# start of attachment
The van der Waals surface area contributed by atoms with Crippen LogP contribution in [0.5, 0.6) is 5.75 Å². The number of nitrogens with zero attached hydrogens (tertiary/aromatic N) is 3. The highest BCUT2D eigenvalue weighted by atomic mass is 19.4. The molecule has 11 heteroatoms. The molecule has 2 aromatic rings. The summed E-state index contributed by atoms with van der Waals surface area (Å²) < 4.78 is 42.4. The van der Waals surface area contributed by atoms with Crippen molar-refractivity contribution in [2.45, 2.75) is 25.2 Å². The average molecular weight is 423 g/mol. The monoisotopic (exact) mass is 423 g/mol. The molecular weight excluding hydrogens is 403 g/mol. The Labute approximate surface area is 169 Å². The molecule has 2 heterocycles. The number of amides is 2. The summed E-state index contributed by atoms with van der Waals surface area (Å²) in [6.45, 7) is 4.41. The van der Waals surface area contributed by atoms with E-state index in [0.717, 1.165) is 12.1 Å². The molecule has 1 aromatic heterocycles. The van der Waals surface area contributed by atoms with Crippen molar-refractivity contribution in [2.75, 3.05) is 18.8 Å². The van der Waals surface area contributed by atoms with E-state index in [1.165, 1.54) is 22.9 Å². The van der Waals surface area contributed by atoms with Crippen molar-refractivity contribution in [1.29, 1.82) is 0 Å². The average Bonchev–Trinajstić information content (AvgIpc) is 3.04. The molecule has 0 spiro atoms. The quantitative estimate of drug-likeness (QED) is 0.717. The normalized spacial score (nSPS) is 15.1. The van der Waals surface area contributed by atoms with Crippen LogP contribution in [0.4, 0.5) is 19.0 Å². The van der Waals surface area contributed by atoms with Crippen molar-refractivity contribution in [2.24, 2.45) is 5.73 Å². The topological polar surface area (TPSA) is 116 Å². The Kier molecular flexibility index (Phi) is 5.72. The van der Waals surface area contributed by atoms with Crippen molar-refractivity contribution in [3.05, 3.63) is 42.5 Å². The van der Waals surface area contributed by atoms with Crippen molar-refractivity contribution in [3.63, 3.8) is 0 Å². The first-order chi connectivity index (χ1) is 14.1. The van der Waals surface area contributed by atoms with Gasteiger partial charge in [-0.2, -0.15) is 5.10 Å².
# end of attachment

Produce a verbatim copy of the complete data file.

The van der Waals surface area contributed by atoms with Crippen LogP contribution in [0.5, 0.6) is 5.75 Å². The number of nitrogens with zero attached hydrogens (tertiary/aromatic N) is 3. The highest BCUT2D eigenvalue weighted by atomic mass is 19.4. The molecule has 11 heteroatoms. The molecule has 2 aromatic rings. The summed E-state index contributed by atoms with van der Waals surface area (Å²) < 4.78 is 42.4. The van der Waals surface area contributed by atoms with Crippen molar-refractivity contribution in [2.45, 2.75) is 25.2 Å². The average molecular weight is 423 g/mol. The monoisotopic (exact) mass is 423 g/mol. The molecular weight excluding hydrogens is 403 g/mol. The Labute approximate surface area is 169 Å². The molecule has 2 heterocycles. The number of amides is 2. The summed E-state index contributed by atoms with van der Waals surface area (Å²) in [6.45, 7) is 4.41. The van der Waals surface area contributed by atoms with E-state index in [0.717, 1.165) is 12.1 Å². The molecule has 1 aromatic heterocycles. The van der Waals surface area contributed by atoms with Crippen molar-refractivity contribution in [2.75, 3.05) is 18.8 Å². The van der Waals surface area contributed by atoms with E-state index in [1.165, 1.54) is 22.9 Å². The van der Waals surface area contributed by atoms with Crippen molar-refractivity contribution in [1.29, 1.82) is 0 Å². The average Bonchev–Trinajstić information content (AvgIpc) is 3.04. The molecule has 0 spiro atoms. The quantitative estimate of drug-likeness (QED) is 0.717. The normalized spacial score (nSPS) is 15.1. The van der Waals surface area contributed by atoms with Crippen LogP contribution in [0.4, 0.5) is 19.0 Å². The van der Waals surface area contributed by atoms with Crippen molar-refractivity contribution in [2.24, 2.45) is 5.73 Å². The topological polar surface area (TPSA) is 116 Å². The Kier molecular flexibility index (Phi) is 5.72. The van der Waals surface area contributed by atoms with Crippen molar-refractivity contribution in [3.05, 3.63) is 42.5 Å². The van der Waals surface area contributed by atoms with Crippen molar-refractivity contribution in [3.63, 3.8) is 0 Å². The first-order chi connectivity index (χ1) is 14.1. The van der Waals surface area contributed by atoms with Gasteiger partial charge in [-0.2, -0.15) is 5.10 Å².